I called him McGuffin. I stole the name from Alfred Hitchcock. The suspense movie director always had a gimmick, the thing that everyone was after, and he called that "the McGuffin."
McGuffin du Calembour was a French Brittany and between the moment I met him on an airline loading dock at St. Louis Lambert airport until I laid him in a rocky grave on the hill across the lake, he was my best friend.
It was a dozen years-plus. McGuffin didn't recognize the advances of age. Age was for old dogs; Guff was the eternal puppy. Every day was the best day he ever had. He yawped against the kennel fence every time anyone opened the house door, sure it meant a trip to some bird field.
Guff was an eternal optimist. He could be cold and wet, covered with snow, pelted by sleet, even struck down by heat exhaustion, but those were minor inconveniences, all part of being there. And being there was life.
Something poisoned Guff. One day he was healthy, the next he was ill and the third day I was burying him, sobbing disconsolately. I still can't visit the grave without breaking down. Maybe never will.
I took him to the far slope, across the lake, where the afternoon sun slants through the oak trees and lights the forest floor.
Nearby is an old log, covered with moss, that I found one day years ago. It looked like a good place to sit and think. I've gone to this log often. Sometimes I'm pretending to squirrel hunt; other times it's turkeys or deer, but mostly it's just thinking...or sometimes not even that, just soaking in the feel and smell of the earth and the sky.
It's a sweet place and I took McGuffin there knowing it made no difference to him whether the sun warmed his grave or not. It just makes a difference to me. I wanted him to be where I have felt content.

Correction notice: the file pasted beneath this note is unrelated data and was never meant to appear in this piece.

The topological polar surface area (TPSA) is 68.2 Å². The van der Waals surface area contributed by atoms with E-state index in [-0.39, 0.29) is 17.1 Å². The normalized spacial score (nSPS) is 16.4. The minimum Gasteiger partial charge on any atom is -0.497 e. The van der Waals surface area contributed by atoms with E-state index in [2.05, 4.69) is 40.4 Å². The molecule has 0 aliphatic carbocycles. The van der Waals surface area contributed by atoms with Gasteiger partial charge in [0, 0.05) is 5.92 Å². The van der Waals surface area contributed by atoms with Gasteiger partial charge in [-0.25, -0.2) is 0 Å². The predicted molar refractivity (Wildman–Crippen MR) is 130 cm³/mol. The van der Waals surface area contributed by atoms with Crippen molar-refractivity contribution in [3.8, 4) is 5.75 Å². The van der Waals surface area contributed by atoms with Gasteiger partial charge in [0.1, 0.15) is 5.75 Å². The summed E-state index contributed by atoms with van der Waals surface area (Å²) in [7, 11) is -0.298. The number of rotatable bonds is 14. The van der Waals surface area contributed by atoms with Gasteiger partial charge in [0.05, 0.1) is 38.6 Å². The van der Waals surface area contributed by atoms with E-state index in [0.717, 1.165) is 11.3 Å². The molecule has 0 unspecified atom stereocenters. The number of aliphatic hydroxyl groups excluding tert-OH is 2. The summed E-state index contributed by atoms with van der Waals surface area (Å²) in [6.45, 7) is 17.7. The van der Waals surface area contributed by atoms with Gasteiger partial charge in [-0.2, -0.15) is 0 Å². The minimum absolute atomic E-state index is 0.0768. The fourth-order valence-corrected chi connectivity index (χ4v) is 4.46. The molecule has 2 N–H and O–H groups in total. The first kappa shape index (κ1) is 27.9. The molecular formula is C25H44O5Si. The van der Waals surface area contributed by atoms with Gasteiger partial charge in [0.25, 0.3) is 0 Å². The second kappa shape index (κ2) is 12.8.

There's a new puppy, but he will not be McGuffin. The puppy is only a successor, not a replacement. He will carve his initials on my heart just as Guff did.
He and I will share times of glory and times of ignominy through the years, just as Guff and I did. Probably I'll grow to cherish him as much as I cherished Guff. I know that...but I miss my old friend so much.
Animal rights advocates and I seldom agree, yet when they lobby for the term "animal companion" instead of "pet," I can see the point. Guff was my friend more than my dog.
I was never lonely on long trips when he was with me. He listened to me shoot off my mouth and he always sensed when I was blue. He was the only one of the dogs who enjoyed being hugged and who would tuck his soft face under my arm and comfort me with his warm presence.
I can't estimate how many miles we traveled together. It was many thousands, to states as far away as Idaho. He pointed ruffed grouse in the bogs of Minnesota and pheasants in the Dakotas.
But it was Missouri quail that we both cherished. Guff pointed his first quail at just over five months in an old field in north Missouri. It was a sunny November day, typically warm for early season. He was chuffing the air as if chewing the scent out of it.
His eyes were squinted and he trembled with intensity. I shot the bird and he found it dead in the foxtail and I was inordinately proud of my little dog.
Guff wasn't a pretty pointing dog. No calendar artist would have picked him. But when he was on birds, as opposed to rabbits or possums or various other wildlife that he also enjoyed hunting, there was no doubt.
I remember him tiptoeing through a bog that reeked of woodcock scent. He walked on eggs, soaking wet from vegetation and a misting rain, but he didn't care. He was surrounded by game birds and all else was immaterial. Finally, he locked on point, and I walked the bird up and shot it.
Guff stood by it. Wouldn't pick it up. He didn't much like to retrieve. He'd rather find a downed bird and make sure I saw where it was, then move on to new games.
Another time, we relaxed against a log with a pair of grouse atop it. He'd pointed both and I, with rare skill, had killed them. I ate a cold apple and gave him a chunk. The thin sun lit the fallen leaves. I knuckled his ears and stroked him gently, knowing that such moments must be cherished because they are bound to end.